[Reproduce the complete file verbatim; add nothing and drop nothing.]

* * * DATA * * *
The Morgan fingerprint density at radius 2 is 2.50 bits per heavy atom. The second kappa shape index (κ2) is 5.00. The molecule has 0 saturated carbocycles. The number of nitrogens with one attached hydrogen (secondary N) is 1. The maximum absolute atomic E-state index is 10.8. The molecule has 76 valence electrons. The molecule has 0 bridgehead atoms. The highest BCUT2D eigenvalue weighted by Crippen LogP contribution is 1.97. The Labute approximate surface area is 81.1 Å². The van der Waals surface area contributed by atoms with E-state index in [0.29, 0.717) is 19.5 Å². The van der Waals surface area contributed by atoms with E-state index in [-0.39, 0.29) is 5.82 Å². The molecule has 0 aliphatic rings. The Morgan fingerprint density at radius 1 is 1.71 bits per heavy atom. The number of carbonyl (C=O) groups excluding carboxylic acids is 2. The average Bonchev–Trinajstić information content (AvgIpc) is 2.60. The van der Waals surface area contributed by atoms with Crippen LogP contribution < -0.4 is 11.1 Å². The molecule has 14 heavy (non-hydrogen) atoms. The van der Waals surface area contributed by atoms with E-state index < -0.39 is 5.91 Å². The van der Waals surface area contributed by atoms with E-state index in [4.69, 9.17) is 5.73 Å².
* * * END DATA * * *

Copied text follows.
The Morgan fingerprint density at radius 2 is 2.50 bits per heavy atom. The second kappa shape index (κ2) is 5.00. The molecule has 0 saturated carbocycles. The number of nitrogens with one attached hydrogen (secondary N) is 1. The maximum absolute atomic E-state index is 10.8. The molecule has 76 valence electrons. The molecule has 0 bridgehead atoms. The highest BCUT2D eigenvalue weighted by Crippen LogP contribution is 1.97. The Labute approximate surface area is 81.1 Å². The van der Waals surface area contributed by atoms with E-state index in [0.29, 0.717) is 19.5 Å². The van der Waals surface area contributed by atoms with E-state index in [-0.39, 0.29) is 5.82 Å². The molecule has 0 aliphatic rings. The Morgan fingerprint density at radius 1 is 1.71 bits per heavy atom. The number of carbonyl (C=O) groups excluding carboxylic acids is 2. The average Bonchev–Trinajstić information content (AvgIpc) is 2.60. The van der Waals surface area contributed by atoms with Crippen LogP contribution < -0.4 is 11.1 Å². The molecule has 14 heavy (non-hydrogen) atoms. The van der Waals surface area contributed by atoms with E-state index < -0.39 is 5.91 Å². The van der Waals surface area contributed by atoms with E-state index in [4.69, 9.17) is 5.73 Å².